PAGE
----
Peter, try using it to boil corn or maybe a fish boil  ;)

Back when I was working at an induction company, there were at least several lunches I ran on the machine in the proto lab.  Seems that a can of Chef Boyardee can't take much more than a kilowatt, two even with stirring, and so the heat time is about two minutes.  Just as you'd do with a bowl of the stuff in a microwave oven, oddly enough. ;D

Tim
« Last Edit: August 04, 2019, 11:55:34 AM by T3sl4co1l »

Offline petespaco

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Quote
Probably just that the impedance is so high, from the high inductance.  Same overall dimensions but fewer turns, should be back with normal power levels I would think.
Regarding "should be back with normal power levels":
   For this 1000 watt heater, 22 amps at 48 volts IS the "normal" max. power level.

Regarding cooking with it:
   I think I'd rather buy an Ikea HOB (Hotplate Or Burner, as the English say) for USD$ 88.00.  It is clear the we CAN heat the bottom of a ferrous pan pretty well.

I will probably run this coil on the 2500 watt unit one of these days to see if and how the results differ.

Pete Stanaitis
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Offline petespaco

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Okay---  Here is the result of attaching the 10 inch OD "Pancake" work coil to the 2500 Watt ZVS Induction Heater and testing it:
/>
Pete Stanaitis
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Offline Bert911

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Hi everyone,

Last week I finished my own ZSV heater circuit.
After some many cooling problems and my first self made water coolers it worked great.
The circuit from Jörg Rehrmann works fantastic with no issues.
The capacitor from Eectech has 4.0µF 400Vrsm 700Arms and don't get that warm.
For cooling I have two of the Chinese water pumps in parallel, of course watercooled (they get really hot after some time) with a 30 litre canister.
With pancake coils the circulated water is around 30 °C warmer than the supply water.
With my nice case I can touch most of the heater without shocking my self.
I confirmed 5kW at 50A and 100V at the input. The water cooled IGBT are getting up to 80°C at 50 A, that's OK, not great but solid.
I plan to make some more professional water coolers and upgrade the pumps, the cooler the system runs, the more efficient it gets.

For me the 650V IGBT are more than enough and it was the right decision to not use the not so suitable 1200V IGBT.
The stainless steel is glowing at 1150 °C and was melting from behind.  :o
« Last Edit: August 14, 2019, 03:45:52 PM by Bert911 »

Offline petespaco

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For Bert911---
  Good that you have your induction heater running now.
What applications for this induction heater do you have in mind?
Can you tell us the frequency of operation and inductance of that pancake work coil?

Pete Stanaitis
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Offline Lane

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Nice to find this place. I've been playing with induction on and off for a while; but just now trying to wrap my head around this beast. I thought it was strange at first that only 5% of the power was going in to melt a non-ferris metal; but then I ran the numbers of specific heat of graphite...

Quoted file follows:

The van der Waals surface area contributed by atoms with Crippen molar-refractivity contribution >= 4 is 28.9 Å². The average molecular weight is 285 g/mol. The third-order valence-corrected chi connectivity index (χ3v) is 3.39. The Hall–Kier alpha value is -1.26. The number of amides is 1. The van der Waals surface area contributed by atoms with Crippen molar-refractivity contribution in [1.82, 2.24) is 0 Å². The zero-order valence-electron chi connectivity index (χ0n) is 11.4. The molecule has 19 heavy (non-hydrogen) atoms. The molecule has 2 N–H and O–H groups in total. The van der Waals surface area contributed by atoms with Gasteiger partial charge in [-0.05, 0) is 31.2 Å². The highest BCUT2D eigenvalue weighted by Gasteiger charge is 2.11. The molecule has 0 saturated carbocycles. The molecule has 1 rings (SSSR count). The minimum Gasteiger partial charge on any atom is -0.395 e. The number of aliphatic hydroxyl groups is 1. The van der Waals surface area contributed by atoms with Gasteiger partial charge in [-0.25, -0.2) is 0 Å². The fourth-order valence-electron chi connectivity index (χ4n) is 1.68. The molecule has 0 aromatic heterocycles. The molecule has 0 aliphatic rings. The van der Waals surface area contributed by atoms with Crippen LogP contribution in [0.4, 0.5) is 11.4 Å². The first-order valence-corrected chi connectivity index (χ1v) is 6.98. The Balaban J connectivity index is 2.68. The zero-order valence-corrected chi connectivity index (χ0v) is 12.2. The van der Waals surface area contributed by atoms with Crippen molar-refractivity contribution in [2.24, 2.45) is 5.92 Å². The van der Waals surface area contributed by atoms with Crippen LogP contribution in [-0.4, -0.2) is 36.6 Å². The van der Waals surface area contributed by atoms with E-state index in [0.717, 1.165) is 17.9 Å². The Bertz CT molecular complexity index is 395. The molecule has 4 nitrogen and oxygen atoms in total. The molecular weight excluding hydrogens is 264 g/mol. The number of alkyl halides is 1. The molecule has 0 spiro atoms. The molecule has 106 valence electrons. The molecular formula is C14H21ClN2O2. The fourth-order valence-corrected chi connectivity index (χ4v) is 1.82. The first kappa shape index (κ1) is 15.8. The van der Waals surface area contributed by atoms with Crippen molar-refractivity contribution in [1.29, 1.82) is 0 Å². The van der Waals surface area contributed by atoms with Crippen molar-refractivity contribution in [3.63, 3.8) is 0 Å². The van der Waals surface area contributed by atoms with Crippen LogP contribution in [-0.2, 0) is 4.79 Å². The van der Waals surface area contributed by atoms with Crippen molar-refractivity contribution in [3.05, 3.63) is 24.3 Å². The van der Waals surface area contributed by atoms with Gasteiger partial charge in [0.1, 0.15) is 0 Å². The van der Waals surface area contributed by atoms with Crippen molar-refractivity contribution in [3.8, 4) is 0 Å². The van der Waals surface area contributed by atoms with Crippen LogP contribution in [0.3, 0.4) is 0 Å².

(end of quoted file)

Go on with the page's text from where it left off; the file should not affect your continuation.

Then we can talk about mass of graphite, position in/around the coil, size, volume, exposed area, coupled volume, etc... I'm not at all shocked someone was able to melt a few kg with 1000W in an hour with good insulation. I've recently found some good references on painting a ceramic coating on (by yourself) to standard graphite crucibles though; that should help a lot to avoid oxidation. Heating for a full hour might require a different coil setup, loading method, etc.

I was curious about why bronze casting might be bad with induction... I presume melting copper first and then adding bronze would work just fine. Just might not be able to load the crucible full of scrap bronze up front?

I've got a lot to read; and a lot to learn, but sounds like a few of you have it under control here to some extent. My early experiments proved about 20 Wh consistently heated a 20mm crucible to copper melting temperate. Even as the crucible degraded (and current dropped); the 20 Wh metric was still sound. Look forward to comparing numbers on larger metal pours with you all. Hey Pete (you specifically know I'm not melting copper metal)!

Offline rikkitikkitavi

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Hi everyone,

Last week I finished my own ZSV heater circuit.
After some many cooling problems and my first self made water coolers it worked great.
The circuit from Jörg Rehrmann works fantastic with no issues.
The capacitor from Eectech has 4.0µF 400Vrsm 700Arms and don't get that warm.
For cooling I have two of the Chinese water pumps in parallel, of course watercooled (they get really hot after some time) with a 30 litre canister.
With pancake coils the circulated water is around 30 °C warmer than the supply water.
With my nice case I can touch most of the heater without shocking my self.
I confirmed 5kW at 50A and 100V at the input. The water cooled IGBT are getting up to 80°C at 50 A, that's OK, not great but solid.